Norflurazon - CAS No. 27314-13-2
Study finds herbicides from runoff in river. Agriculture largely to blame for carcinogens
By Kevin Lollar. (Florida)

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Pesticides in the News

October 5, 2005

Study finds herbicides from runoff in river
Agriculture largely to blame for carcinogens


SARASOTA — The Caloosahatchee River is receiving an unhealthy dose of herbicides, including potential carcinogens, from upstream, a Naples chemist said Tuesday at Mote Marine Laboratory's fourth Charlotte Harbor Conference.

Scientists from Mote, universities, research organizations and governmental agencies have completed the fourth year of a multiyear study of virtually every aspect of the harbor.

Chemist Judith Hushon, a consulting volunteer at Chemical Consulting Associates, analyzed South Florida Water Management District data from 1999 to the present and found that five toxic herbicides are in the Caloosahatchee.

The herbicides atrazine, bromacil, norflurazon and simazine might cause cancer in humans; the fifth herbicide, ametryn, is not considered a potential carcinogen but can cause liver damage.

Some of the herbicides come from golf courses and residential lawns, but by far the greatest quantity comes from agriculture.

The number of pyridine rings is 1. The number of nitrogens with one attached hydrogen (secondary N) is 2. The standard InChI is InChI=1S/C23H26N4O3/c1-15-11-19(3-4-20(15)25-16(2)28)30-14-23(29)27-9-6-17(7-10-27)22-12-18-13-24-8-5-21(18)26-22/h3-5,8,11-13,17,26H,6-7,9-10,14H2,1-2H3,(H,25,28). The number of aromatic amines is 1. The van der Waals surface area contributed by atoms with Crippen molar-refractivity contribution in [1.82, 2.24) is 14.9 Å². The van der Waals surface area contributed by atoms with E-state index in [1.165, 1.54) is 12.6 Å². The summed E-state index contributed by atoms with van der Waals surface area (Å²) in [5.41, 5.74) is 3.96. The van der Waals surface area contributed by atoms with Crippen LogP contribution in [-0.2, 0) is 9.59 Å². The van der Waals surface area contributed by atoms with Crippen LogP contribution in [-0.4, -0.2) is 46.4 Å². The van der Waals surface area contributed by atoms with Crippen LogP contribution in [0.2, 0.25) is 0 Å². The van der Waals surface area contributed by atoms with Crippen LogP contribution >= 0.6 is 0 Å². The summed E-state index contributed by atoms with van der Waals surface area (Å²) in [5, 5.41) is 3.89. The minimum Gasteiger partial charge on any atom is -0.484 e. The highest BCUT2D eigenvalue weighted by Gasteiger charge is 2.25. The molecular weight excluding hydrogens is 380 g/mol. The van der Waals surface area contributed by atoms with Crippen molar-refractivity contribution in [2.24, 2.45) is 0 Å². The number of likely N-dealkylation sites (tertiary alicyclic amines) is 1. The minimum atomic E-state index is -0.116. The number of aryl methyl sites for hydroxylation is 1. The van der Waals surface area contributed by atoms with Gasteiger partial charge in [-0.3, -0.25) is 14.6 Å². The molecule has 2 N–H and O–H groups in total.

"These herbicides are showing up in the water year after year," Hushon said. "Farmers use them to kill weeds and kill their crops at the end of the season. It's not a fluke. We see them every year."

While the four possible cancer-causing herbicides are used on citrus and vegetables, ametryn is used exclusively on sugar, Hushon said.

All of the area's cane fields, however, lie south of Lake Okeechobee, which raised a question: How does it get into the Caloosahatchee?

"Sugar cane can sit in water, but the fields are diked, and the growers don't want the dikes to break," Hushon said. "So they pump the water back into the lake, and it comes down the Caloosahatchee."

Hushon suggested that the agricultural industry be forced to cut its use of the herbicides and possibly be required to treat water from their fields.

"At this point, I'd be pretty worried," Hushon said. "You get your drinking water from the river, but they probably don't make it through water treatment. However people go swimming, water skiing, windsurfing and sailing in the river.

"So don't fall in. If you do, keep your mouth shut." ...

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